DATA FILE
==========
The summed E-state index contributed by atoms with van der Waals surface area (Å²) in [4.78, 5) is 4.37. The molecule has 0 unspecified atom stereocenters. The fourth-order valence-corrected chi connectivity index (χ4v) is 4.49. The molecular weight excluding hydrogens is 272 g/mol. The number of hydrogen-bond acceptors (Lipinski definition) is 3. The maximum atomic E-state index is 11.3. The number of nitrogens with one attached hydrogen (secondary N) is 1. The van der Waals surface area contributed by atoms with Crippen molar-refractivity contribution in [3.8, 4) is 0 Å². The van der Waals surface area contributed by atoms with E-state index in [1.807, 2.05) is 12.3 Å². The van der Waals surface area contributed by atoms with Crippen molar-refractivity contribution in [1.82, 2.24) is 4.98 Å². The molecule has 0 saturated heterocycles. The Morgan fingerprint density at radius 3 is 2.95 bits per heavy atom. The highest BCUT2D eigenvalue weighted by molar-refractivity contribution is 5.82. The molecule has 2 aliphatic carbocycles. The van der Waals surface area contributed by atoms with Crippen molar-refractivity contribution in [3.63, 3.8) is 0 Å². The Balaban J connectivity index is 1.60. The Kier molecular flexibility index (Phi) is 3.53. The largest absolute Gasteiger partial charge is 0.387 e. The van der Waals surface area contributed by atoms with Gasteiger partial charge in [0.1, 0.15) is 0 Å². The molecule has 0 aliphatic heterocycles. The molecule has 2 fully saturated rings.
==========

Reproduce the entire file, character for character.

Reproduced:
The summed E-state index contributed by atoms with van der Waals surface area (Å²) in [4.78, 5) is 4.37. The molecule has 0 unspecified atom stereocenters. The fourth-order valence-corrected chi connectivity index (χ4v) is 4.49. The molecular weight excluding hydrogens is 272 g/mol. The number of hydrogen-bond acceptors (Lipinski definition) is 3. The maximum atomic E-state index is 11.3. The number of nitrogens with one attached hydrogen (secondary N) is 1. The van der Waals surface area contributed by atoms with Crippen molar-refractivity contribution in [3.8, 4) is 0 Å². The van der Waals surface area contributed by atoms with E-state index in [1.807, 2.05) is 12.3 Å². The van der Waals surface area contributed by atoms with Crippen molar-refractivity contribution in [1.82, 2.24) is 4.98 Å². The molecule has 0 saturated heterocycles. The Morgan fingerprint density at radius 3 is 2.95 bits per heavy atom. The highest BCUT2D eigenvalue weighted by molar-refractivity contribution is 5.82. The molecule has 2 aliphatic carbocycles. The van der Waals surface area contributed by atoms with Crippen molar-refractivity contribution in [3.63, 3.8) is 0 Å². The Balaban J connectivity index is 1.60. The Kier molecular flexibility index (Phi) is 3.53. The largest absolute Gasteiger partial charge is 0.387 e. The van der Waals surface area contributed by atoms with Gasteiger partial charge in [0.1, 0.15) is 0 Å². The molecule has 0 aliphatic heterocycles. The molecule has 2 fully saturated rings.